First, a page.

Since then, there's been a lot of research papers that have taken positions across the spectrum—just like the practitioners. In just this last decade, papers discuss finding it clearly through dissection [9] to the g-spot being a, "gynecologic UFO: much searched for, much discussed, but unverified by objective means." [4]

Why is it so Controversial?

You'd think that a basic body part of the female reproductive system shouldn't cause so much controversy. I mean, it's just there or not, right?

g-spot diagram

Isn't it just right there?

Not Enough Research

To put things in perspective, the existence of clitoris and female orgasm has also been controversial—some fairly recent anatomy textbooks still don't include descriptions of it. [8] Unfortunately, research into the g-spot—and the clitoris... and most topics in female sexuality—are not particularly strong funding magnets. There's no military application, and there aren't companies that have immediate use for basic research into the topic (pharmaceuticals need disorders to cure—base understanding alone doesn't really make money).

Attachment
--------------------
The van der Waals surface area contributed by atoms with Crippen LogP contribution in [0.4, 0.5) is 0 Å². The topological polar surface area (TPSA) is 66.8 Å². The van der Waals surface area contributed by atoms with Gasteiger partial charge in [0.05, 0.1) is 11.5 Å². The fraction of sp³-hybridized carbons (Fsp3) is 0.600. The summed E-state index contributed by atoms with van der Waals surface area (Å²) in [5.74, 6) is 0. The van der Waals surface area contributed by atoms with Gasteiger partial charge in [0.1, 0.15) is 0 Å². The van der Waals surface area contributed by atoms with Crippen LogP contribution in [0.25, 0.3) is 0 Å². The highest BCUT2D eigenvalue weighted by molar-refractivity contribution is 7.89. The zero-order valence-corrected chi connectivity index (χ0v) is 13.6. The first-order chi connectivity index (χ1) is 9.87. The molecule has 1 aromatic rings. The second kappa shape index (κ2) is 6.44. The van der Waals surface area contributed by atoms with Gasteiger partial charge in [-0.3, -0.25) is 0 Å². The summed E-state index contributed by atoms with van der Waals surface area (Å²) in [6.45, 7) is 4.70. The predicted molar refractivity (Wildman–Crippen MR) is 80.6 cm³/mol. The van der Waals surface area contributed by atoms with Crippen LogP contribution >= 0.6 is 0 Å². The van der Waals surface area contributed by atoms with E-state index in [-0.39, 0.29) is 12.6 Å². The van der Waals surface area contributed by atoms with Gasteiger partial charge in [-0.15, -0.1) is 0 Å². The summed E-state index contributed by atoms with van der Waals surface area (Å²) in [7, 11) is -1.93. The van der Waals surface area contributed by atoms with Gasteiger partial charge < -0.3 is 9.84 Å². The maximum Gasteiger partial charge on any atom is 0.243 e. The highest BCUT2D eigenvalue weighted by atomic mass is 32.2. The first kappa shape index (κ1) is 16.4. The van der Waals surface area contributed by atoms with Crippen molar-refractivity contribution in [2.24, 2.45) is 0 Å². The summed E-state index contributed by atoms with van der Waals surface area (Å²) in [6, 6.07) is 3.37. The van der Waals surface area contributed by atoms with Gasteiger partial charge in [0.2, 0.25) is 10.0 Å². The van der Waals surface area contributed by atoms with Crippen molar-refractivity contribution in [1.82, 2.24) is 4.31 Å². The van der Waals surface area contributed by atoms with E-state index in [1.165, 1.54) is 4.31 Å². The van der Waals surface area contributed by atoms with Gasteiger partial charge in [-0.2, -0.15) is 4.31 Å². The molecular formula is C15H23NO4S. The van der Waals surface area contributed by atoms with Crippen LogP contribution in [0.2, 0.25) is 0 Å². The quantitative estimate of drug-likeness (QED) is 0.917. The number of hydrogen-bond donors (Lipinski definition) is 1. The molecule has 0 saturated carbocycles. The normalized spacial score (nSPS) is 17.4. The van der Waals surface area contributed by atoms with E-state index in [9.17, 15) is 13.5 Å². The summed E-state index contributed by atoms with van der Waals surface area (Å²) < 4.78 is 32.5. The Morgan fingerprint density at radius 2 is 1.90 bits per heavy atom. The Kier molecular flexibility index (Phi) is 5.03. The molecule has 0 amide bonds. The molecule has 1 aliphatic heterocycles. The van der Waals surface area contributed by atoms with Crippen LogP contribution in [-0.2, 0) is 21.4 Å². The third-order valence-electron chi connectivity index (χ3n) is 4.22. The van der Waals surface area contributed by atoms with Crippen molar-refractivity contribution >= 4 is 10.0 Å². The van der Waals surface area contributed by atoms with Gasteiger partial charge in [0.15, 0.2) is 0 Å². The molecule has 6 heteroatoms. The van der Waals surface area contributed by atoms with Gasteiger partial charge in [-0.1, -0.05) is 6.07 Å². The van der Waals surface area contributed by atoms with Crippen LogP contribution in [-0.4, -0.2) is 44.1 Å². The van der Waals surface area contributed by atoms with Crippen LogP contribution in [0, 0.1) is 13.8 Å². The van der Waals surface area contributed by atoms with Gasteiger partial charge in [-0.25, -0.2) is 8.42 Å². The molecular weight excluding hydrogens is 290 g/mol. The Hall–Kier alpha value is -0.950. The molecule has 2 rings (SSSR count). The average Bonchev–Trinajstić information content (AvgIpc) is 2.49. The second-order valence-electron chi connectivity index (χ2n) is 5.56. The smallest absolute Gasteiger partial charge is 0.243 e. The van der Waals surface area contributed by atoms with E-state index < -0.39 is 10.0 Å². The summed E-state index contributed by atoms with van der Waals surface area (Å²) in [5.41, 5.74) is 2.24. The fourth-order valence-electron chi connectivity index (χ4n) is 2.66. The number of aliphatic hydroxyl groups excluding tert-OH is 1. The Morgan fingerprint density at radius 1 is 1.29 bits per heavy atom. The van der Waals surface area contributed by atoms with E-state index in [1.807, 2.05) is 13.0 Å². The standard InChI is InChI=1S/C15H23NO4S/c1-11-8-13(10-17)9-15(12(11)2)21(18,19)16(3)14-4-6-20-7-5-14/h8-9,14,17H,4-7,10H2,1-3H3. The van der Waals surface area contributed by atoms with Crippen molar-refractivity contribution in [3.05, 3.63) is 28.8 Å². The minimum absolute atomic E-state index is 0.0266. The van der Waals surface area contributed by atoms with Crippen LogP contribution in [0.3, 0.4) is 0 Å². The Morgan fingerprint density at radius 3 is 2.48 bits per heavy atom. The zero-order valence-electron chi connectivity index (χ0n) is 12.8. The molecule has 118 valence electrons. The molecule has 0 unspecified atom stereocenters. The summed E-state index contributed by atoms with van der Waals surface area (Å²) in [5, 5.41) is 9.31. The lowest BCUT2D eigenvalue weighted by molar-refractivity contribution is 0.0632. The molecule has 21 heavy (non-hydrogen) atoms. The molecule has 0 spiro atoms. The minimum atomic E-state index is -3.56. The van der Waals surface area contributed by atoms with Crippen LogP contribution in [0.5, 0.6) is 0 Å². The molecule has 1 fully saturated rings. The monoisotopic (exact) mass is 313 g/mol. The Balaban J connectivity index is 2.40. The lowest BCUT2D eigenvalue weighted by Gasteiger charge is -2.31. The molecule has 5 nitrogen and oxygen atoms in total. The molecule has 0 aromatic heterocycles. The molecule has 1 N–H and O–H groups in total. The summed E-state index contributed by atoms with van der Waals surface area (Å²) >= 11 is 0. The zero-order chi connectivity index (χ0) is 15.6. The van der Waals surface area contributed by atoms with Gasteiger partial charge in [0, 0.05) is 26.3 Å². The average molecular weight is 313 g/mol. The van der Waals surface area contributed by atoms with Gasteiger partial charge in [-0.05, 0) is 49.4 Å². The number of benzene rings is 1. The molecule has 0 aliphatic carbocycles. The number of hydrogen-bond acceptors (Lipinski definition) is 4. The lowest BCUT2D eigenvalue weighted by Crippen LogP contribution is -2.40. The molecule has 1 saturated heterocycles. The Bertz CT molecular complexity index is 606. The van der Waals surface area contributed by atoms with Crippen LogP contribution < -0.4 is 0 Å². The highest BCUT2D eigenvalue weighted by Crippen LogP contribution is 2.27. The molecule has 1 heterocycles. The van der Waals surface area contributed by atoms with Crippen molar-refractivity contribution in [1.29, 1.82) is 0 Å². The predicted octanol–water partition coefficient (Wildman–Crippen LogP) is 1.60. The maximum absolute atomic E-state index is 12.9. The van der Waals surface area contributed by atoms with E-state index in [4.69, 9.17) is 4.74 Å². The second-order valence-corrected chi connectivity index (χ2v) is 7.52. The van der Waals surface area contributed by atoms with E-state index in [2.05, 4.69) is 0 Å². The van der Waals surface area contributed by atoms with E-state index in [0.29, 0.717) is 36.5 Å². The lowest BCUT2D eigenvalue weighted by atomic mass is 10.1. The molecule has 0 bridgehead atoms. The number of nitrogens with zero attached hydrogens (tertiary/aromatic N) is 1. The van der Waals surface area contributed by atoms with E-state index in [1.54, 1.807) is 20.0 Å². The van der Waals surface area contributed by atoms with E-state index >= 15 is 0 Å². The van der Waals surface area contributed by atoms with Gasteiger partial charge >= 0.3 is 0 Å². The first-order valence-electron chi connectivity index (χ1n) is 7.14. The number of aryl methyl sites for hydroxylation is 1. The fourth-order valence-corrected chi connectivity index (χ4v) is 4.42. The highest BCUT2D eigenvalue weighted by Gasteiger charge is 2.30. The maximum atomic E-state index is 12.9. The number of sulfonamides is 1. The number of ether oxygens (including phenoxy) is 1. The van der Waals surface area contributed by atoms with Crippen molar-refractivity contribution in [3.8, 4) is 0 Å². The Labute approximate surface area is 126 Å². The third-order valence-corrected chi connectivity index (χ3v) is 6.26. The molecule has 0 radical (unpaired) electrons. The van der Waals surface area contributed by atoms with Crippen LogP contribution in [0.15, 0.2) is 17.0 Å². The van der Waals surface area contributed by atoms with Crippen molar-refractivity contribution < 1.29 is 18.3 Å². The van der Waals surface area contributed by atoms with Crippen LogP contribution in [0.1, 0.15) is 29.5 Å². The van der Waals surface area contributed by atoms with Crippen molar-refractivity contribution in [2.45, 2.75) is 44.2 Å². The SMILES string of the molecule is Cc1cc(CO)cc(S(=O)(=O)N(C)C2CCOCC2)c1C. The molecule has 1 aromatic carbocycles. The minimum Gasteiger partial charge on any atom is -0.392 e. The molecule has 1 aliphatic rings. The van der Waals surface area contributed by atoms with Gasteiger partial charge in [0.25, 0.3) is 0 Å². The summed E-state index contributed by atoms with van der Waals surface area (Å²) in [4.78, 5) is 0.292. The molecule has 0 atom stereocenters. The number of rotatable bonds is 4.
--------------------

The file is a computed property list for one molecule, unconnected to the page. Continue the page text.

It Isn't Consistent

One thing non-researchers/academics often don't appreciate is how precise terminology is in science. Just having something in this general area that feels good when stimulated isn't enough to define the g-spot.

Attempts to pin down what the g-spot is have been slippery. Gräfenberg's original paper talked about this zone—he didn't call it the g-spot—being connected to the urethra. Since then, in connection with research into female ejaculation (squirting), it got clarified into Skene's glands which was also posited to the be source of female ejaculate.